Artificial Insemination

Artificial Insemination

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Artificial Insemination
What is Artificial Insemination?
Artificial insemination is the process by which sperm is placed into the reproductive tract of a female for the sole purpose of procreation. Because of this anticipated result, artificial insemination is a medical substitute to sexual intercourse or natural insemination. As an assisted reproductive technology, artificial insemination will use the sperm from the female’s male partner or sperm from a donor in situations where the male is unable to produce sperm or the woman is single or a lesbian.  In addition to human reproduction, artificial insemination is commonly used for livestock breeding, especially for pigs and dairy cattle. 
Artificial Insemination: Preparation
Artificial insemination commences when freshly ejaculated or frozen and thawed sperm is placed in the cervix via an intra-cervical insemination. In human beings, the procedure was originally developed as a means of aiding couples with conception where the male’s problems of producing sperm otherwise inhibited procreation. 
As mentioned above, the sperm sample is either be provided by the male partner or by a sperm donor if the partner is not able to produce effective sperm or if the woman is not actively involved in a relationship. If taken from a donor, the sperm must be frozen and subsequently quarantined for a specific period. The sperm—as well as the male donor--will then be tested to ensure that the individual does not carry any transmissible diseases. All sperm donated in this fashion is produced through masturbation at a licensed sperm bank.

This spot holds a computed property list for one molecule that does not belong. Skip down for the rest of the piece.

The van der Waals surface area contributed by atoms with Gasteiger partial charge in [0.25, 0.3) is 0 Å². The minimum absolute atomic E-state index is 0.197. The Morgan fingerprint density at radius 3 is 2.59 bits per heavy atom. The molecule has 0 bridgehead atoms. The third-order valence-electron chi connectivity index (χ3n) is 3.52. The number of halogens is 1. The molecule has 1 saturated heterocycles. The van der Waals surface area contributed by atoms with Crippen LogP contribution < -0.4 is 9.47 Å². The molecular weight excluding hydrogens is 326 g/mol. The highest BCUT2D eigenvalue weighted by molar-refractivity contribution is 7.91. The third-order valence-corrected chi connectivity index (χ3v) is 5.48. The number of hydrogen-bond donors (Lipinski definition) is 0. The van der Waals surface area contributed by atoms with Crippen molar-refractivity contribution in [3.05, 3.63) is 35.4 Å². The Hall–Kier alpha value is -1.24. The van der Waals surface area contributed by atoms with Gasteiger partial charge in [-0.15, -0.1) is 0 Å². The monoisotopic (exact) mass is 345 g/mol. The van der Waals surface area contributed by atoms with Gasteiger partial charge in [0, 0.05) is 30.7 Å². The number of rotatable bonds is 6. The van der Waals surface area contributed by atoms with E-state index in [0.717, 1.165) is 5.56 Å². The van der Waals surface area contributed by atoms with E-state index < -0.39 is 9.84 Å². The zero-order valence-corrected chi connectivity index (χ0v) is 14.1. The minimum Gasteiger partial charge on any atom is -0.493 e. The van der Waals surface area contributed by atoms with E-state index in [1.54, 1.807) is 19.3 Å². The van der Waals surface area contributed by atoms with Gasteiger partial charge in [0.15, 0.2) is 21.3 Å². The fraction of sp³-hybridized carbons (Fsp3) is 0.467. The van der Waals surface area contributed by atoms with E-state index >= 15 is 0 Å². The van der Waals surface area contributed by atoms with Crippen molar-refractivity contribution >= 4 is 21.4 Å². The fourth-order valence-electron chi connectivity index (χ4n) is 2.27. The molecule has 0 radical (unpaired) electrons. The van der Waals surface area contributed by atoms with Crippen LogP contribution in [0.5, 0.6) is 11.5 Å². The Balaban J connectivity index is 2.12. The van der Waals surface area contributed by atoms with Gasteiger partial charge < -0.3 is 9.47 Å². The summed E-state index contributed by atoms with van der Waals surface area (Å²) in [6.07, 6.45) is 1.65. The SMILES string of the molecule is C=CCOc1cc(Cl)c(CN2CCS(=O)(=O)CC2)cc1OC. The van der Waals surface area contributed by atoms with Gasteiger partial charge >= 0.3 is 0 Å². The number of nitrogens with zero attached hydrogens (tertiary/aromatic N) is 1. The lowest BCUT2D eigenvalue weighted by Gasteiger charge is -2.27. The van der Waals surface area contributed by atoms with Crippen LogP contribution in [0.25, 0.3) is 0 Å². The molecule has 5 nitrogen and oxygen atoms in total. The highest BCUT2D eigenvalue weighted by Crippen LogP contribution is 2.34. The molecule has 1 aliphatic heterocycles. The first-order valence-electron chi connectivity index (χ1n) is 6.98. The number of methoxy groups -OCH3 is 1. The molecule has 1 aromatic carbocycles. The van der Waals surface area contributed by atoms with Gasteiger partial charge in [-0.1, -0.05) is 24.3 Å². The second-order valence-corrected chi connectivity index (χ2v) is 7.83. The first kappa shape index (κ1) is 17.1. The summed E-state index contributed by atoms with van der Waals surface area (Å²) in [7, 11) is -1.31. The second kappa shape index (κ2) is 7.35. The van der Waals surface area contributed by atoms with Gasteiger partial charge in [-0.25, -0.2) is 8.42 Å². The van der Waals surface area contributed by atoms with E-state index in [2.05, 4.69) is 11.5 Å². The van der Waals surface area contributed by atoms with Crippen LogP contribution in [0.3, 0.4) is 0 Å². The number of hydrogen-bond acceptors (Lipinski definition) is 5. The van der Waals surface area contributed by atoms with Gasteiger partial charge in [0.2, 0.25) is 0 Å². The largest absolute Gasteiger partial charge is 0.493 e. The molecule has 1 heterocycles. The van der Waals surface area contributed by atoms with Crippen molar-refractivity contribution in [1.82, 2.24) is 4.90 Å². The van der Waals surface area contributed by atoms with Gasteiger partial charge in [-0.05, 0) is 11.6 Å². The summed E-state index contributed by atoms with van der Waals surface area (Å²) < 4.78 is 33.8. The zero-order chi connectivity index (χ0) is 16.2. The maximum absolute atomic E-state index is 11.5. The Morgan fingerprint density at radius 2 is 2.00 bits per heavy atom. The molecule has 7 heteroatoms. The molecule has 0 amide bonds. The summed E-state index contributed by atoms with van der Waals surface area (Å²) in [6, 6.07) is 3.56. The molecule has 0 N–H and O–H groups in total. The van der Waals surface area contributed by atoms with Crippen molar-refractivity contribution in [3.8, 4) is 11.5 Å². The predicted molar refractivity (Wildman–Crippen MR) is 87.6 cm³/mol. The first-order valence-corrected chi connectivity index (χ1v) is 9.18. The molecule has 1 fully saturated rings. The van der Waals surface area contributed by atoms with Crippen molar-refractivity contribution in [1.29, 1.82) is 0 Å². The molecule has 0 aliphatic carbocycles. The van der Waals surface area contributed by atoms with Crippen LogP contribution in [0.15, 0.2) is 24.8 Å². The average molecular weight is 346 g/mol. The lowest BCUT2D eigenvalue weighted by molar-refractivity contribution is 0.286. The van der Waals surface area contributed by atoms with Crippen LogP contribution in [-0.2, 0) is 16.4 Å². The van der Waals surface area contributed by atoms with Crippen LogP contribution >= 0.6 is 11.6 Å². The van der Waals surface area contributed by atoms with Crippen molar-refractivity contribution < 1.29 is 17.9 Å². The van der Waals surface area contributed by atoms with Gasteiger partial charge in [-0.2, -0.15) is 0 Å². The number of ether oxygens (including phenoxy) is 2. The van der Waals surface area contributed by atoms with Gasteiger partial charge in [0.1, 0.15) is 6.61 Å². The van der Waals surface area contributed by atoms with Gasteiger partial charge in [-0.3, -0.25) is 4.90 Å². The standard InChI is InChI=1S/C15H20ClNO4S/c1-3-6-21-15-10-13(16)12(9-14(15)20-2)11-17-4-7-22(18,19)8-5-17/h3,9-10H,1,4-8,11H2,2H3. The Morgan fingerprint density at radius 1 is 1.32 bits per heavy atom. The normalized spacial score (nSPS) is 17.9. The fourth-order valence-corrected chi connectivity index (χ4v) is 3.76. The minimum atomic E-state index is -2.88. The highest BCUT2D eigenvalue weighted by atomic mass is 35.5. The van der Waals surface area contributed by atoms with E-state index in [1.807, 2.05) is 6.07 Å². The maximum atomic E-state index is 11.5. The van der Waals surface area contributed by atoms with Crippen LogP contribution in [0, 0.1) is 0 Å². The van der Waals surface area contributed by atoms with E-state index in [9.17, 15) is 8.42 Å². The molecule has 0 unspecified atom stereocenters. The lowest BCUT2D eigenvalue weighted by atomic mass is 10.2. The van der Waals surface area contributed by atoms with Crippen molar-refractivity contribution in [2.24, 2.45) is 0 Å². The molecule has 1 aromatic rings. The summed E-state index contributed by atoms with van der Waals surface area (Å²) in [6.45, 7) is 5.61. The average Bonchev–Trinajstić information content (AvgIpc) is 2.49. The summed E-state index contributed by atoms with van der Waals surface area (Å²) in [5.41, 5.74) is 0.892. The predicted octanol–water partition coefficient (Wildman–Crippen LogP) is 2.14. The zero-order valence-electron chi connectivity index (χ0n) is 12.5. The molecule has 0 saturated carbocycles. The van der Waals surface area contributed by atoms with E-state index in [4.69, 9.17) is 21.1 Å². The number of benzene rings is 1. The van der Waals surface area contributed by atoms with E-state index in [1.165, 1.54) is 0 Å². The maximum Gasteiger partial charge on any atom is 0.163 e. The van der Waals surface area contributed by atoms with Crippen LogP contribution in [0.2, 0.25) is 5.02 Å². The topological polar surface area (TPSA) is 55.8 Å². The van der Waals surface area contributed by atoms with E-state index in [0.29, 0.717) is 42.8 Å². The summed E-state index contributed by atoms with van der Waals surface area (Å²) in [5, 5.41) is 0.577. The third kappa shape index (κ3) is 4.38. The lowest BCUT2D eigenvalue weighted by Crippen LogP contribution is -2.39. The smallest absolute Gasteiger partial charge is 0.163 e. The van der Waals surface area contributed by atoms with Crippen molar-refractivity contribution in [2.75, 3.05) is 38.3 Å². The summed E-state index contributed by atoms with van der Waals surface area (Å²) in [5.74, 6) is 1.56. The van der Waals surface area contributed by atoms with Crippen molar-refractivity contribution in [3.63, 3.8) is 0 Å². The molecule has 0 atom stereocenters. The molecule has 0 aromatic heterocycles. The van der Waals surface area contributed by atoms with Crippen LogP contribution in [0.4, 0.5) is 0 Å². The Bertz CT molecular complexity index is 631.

If the sperm is provided by a private donor, either through a sperm agency or directly, it will typically be supplied fresh and not go through the quarantine process. Private donor sperm is primarily produced via masturbation; however, some donors will use a collection condom to obtain the sperm during sexual intercourse with their own partners. 
Regardless of route, the male providing the sperm is typically advised not to ejaculate for 48-72 hours before offering the sample—this constraint is required to increase the individual’s sperm count. Furthermore, the woman’s menstrual cycle must be closely monitored by tracking her body temperature and alterations in vaginal mucus. 
When using an intrauterine insemination, the sperm must be washed, concentrated and warmed. “Washing” the sperm will increase the chances of fertilization and remove attached mucus and non-motile sperm in the semen.  

Artificial Insemination: Procedure
When the ovum is released, semen provided by the donor is artificially inseminated into the female’s vagina or uterus. In the case of vaginal artificial insemination, the semen is placed in the vagina via a needle-less syringe. The more effective artificial insemination procedure will insert the semen direct into the female’s uterus. This form of artificial insemination will only utilize ‘washed’ semen and will use a catheter as the vehicle for insertion. 
If the artificial insemination procedure is successful, the female will conceive. The baby, in this situation, is regarded as the woman’s biological child and the biological offspring of the male whose sperm was used during the artificial insemination process. Pregnancy resulting from artificial insemination is no different from pregnancy achieved following sexual intercourse. 

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